Not what you're
looking for? Try an advanced search.
Buy This Entire Record For
KEYSTONE CABLE-VISION CORP. v. FCC
February 5, 1979
KEYSTONE CABLE-VISION CORPORATION and James S. Williams, Plaintiffs,
The FEDERAL COMMUNICATIONS COMMISSION and Ron Parver, Larry Bloom, William J. Tricarico, Stephen Ross, the City of Pittsburgh and City Council and Richard S. Caliguiri, Sophie Masloff, Paul Imhoff, Dante R. Pellegrini, Virginia Cook, Mead J. Mulvill, Jr., William McCray, Defendants
The opinion of the court was delivered by: COHILL
In their attempts to secure authority to operate a cable television service in the City of Pittsburgh ("City"), plaintiffs have embarked on a voyage of litigation including a layover in this court.
The City's brief sets forth the convoluted history of this matter:
"Plaintiffs filed their first . . . action on October 20, 1976 in the Court of Common Pleas of Allegheny County (Docket No. G.D. 76-23612). In that action, plaintiffs sought injunctive and declaratory relief as well as damages against the City and its Director of Property and Supplies due to the City's failure to recognize it as Pittsburgh's cable television franchisee. By Order dated November 18, 1976, the Court dismissed the action on the grounds, Inter alia, that all contracts with the City had to be in accordance with 53 P.S. 23301 which provides for advertisement, bids and approval of all contracts by ordinance. None of those requirements were alleged by plaintiffs in that action (Affidavit of Virginia I. Cook, Exs. A and B). The Court stated in its opinion "that the Complaint is totally devoid of any merit.'
In a further attempt (to obtain permission to operate cable television), plaintiffs filed an application for an Electrical Permit with the City of Pittsburgh's Bureau of Building Inspection on May 11, 1977 (Affidavit of Virginia I. Cook, Ex. C). Permit Number 1657 was routinely issued by a clerk in the Bureau that same day on the basis of the signature of a registered electrician on the face of the application. (Affidavit of Virginia I. Cook, paragraph 3).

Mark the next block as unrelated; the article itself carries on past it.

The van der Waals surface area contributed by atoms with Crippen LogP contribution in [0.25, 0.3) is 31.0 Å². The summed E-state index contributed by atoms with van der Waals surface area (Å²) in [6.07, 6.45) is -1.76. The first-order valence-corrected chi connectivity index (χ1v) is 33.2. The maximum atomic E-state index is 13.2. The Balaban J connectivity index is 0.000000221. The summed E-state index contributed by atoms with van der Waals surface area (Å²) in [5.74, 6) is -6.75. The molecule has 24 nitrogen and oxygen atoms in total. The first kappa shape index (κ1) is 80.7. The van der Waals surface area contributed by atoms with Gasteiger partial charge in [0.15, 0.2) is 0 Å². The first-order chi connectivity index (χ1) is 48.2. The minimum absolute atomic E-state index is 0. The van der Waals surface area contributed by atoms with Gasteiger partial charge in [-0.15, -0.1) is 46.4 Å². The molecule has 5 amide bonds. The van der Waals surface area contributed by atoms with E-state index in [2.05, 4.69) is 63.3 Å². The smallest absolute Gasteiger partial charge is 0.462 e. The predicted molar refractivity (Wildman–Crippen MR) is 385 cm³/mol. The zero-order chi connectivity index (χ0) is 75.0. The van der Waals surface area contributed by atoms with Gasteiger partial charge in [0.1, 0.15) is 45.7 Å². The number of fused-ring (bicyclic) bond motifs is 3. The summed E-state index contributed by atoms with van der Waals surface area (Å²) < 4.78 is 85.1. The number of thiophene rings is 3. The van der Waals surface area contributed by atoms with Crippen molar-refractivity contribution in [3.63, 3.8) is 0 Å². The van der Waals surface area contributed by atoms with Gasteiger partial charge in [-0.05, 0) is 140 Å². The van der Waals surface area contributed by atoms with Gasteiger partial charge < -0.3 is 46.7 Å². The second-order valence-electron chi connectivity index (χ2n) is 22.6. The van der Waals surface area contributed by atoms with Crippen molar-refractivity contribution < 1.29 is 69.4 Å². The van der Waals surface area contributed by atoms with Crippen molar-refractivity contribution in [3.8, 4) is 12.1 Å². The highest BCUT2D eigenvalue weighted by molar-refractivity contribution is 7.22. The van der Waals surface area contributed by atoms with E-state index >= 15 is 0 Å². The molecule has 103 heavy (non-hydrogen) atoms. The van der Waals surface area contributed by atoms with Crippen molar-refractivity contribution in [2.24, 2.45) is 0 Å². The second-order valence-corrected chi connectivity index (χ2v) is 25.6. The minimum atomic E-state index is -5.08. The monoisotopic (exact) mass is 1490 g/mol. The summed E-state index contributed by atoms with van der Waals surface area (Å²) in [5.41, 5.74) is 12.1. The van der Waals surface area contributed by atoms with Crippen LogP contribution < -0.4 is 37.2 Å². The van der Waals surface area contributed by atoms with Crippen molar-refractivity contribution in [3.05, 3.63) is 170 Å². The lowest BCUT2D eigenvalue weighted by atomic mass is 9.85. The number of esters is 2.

Upon notification of the proceeding before the FCC and review of the permit application, Permit Number 1657 was revoked by the City of Pittsburgh (Affidavit of Virginia I. Cook, Ex. E). Plaintiffs did not file a timely appeal from that revocation. (Affidavit of Virginia I. Cook, paragraph 5).
By Memorandum Opinion and Order adopted December 21, 1977 and released January 11, 1978, the FCC denied the request for a Certificate of Compliance for failure to obtain valid local authorization ((Brief of) FCC, Ex. C).
On February 2, 1978, plaintiffs once again filed an application for an electrical permit with the City of Pittsburgh and Electrical Permit Number 4586 was routinely issued by a clerk in the office of the Bureau of Building Inspection upon receipt of the application with the signature of a registered electrician thereon. (Affidavit of Virginia I. Cook, Exs. F and G). Upon subsequent review of representations made in the application on February 2, 1978 by the Superintendent of Building Inspection, Paul J. Imhoff, the permit was revoked. (Affidavit of Virginia I. Cook, Ex. H).
On February 9, 1978, plaintiffs filed a Petition for Reconsideration of its Certificate of Compliance with the FCC on the basis of revoked Electrical Permit Number 4586. (Affidavit of Virginia I. Cook, Ex. I). That petition was denied by the FCC by Memorandum Opinion and Order adopted July 27, 1978 and released August 9, 1978. (Affidavit of Virginia I. Cook, Ex. J).
On February 13, 1978 plaintiffs filed a Notice of Appeal from the revocation of Electrical Permits Numbers 1657 and 4586 with the Court of Common Pleas of Allegheny County at Docket No. S.A. 375 of 1978. The City of Pittsburgh filed a Motion To Quash that appeal and the case is still pending. (Affidavit of Virginia I. Cook, Exs. K and L; paragraph 9).
On August 20, 1978, the City of Pittsburgh adopted Ordinance No. 20 of 1978 which provides for the grant of cable television franchises and regulation thereof in the City of Pittsburgh. That ordinance was enacted after over two years of public hearings and extensive public comment from prospective franchises and other persons interested in the regulation of this highly specialized and technical area. At present no cable television franchises have been granted by the City of Pittsburgh (Affidavit of Virginia I. Cook, Ex. M; paragraphs 10 through 20.
On August 28, 1978, plaintiffs filed a (Pro se ) Complaint with this Court in an obvious attempt to circumvent the requirements of the City of Pittsburgh's cable television ordinance. In their Complaint, plaintiffs apparently alleged that the City defendants and the federal defendants (FCC and its employees) have conspired to deny them a right to operate a cable television system in Pittsburgh and that in the course of their conduct have denied plaintiffs their rights under the First, Fifth and Fourteenth Amendments to the United States Constitution and have violated Title VII of the Civil Rights Act of 1964, 42 U.S.C. 2005 (sic). Plaintiffs are requesting this Court to grant them an instrument of authorization for a broadcasting service in the City of Pittsburgh.
Defendants (City and its employees) filed a Motion to Dismiss pursuant to Rule 12(b) of the Federal Rules of Civil Procedure, alleging failure to state a claim upon which relief can be granted and lack of subject matter jurisdiction. The City ...
Buy This Entire Record For